The growing European Wilderness Network, is proof that wilderness exist in almost every part of Europe. Among a number of Terrestrial Wilderness only a few Marine Wilderness pop up. One of them is definitely the potential Wilderness in the Waddensea National Park, Germany! Said Vlado Vancura Deputy Chairman of European Wildness Society.
We have visited this area in the past week with the objective to identify potential Wilderness in Schleswig-Holstein and checked the Wilderness interest of local park managers and NGOs working in this territory for the last years. We found both! Potential Wilderness and also committed managers and partners interested to discuss the issue of Wilderness Stewardship in this park… summarised last trip Otto Dibelius, European Wilderness Society.
The Wadden Sea National Parks in Denmark, Germany and the Netherlands are located along the Coast of the North Sea. In Germany and Denmark they also mark the area of the UNESCO World Heritage Site of the Wadden Sea. Divided from each other by administrative borders, they form a single ecological entity. The purpose of the national parks is the protection of the Wadden Sea ecoregion…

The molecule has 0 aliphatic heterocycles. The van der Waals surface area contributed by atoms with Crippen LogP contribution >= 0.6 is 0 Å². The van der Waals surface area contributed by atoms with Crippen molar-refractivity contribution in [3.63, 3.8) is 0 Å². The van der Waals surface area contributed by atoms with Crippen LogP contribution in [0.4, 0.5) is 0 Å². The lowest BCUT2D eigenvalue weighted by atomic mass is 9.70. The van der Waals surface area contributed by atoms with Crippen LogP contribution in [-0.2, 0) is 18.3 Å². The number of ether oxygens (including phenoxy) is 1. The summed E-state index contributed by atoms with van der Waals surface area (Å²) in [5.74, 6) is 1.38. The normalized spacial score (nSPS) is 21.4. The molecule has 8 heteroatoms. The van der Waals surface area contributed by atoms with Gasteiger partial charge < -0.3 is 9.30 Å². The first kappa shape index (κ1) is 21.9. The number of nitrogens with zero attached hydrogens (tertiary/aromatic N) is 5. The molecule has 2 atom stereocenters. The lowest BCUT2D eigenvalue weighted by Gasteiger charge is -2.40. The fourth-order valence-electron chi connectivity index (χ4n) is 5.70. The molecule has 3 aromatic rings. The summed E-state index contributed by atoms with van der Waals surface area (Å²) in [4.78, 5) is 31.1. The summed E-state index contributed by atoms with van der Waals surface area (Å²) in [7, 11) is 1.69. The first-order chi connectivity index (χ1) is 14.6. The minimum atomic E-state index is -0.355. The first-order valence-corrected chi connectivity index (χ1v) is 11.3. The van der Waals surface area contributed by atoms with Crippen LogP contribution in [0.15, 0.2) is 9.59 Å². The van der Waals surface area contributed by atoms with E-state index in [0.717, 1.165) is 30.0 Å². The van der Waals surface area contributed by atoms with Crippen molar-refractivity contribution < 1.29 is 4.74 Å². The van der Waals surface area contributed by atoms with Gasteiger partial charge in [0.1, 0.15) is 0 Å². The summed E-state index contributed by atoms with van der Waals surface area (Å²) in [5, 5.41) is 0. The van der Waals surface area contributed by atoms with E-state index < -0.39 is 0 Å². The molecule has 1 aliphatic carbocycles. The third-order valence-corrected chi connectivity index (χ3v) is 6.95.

The Schleswig-Holstein Wadden Sea National Park is a National Park in the Schleswig-Holstein area of the German Wadden Sea. It was founded in 1985 and expanded significantly in 1999. In this park certain zone/s have the potential to become a unique Marine Wilderness and member of the European Wilderness Network. Said Max Rossberg, Chairman of the European Wilderness Society.
With an area of 4410 km ² it is by far the largest National Park in Germany. Some 68% of its area is permanently under water and 30% is periodically dry. The land element consists mainly of salt marshes.
The National Park covers an area from the North Sea coast of Schleswig-Holstein by the Danish border in the north to the Elbe estuary in the south. In the northern area, the National Park boundary extends to the twelve mile territorial limit; to the south it reaches to about the three mile line. On the land side it runs in the sea 150 metres off the coast. Sea dykes and the foreland immediately in front of the dykes are not part of the national park; beaches are thus largely excluded from the protected zone. Also excluded from the National Park are the inhabited areas in the sea, including the five German North Frisian Islands. Part of the park comprises uninhabited islands, islets and Halligen or the North Frisian Barrier Island.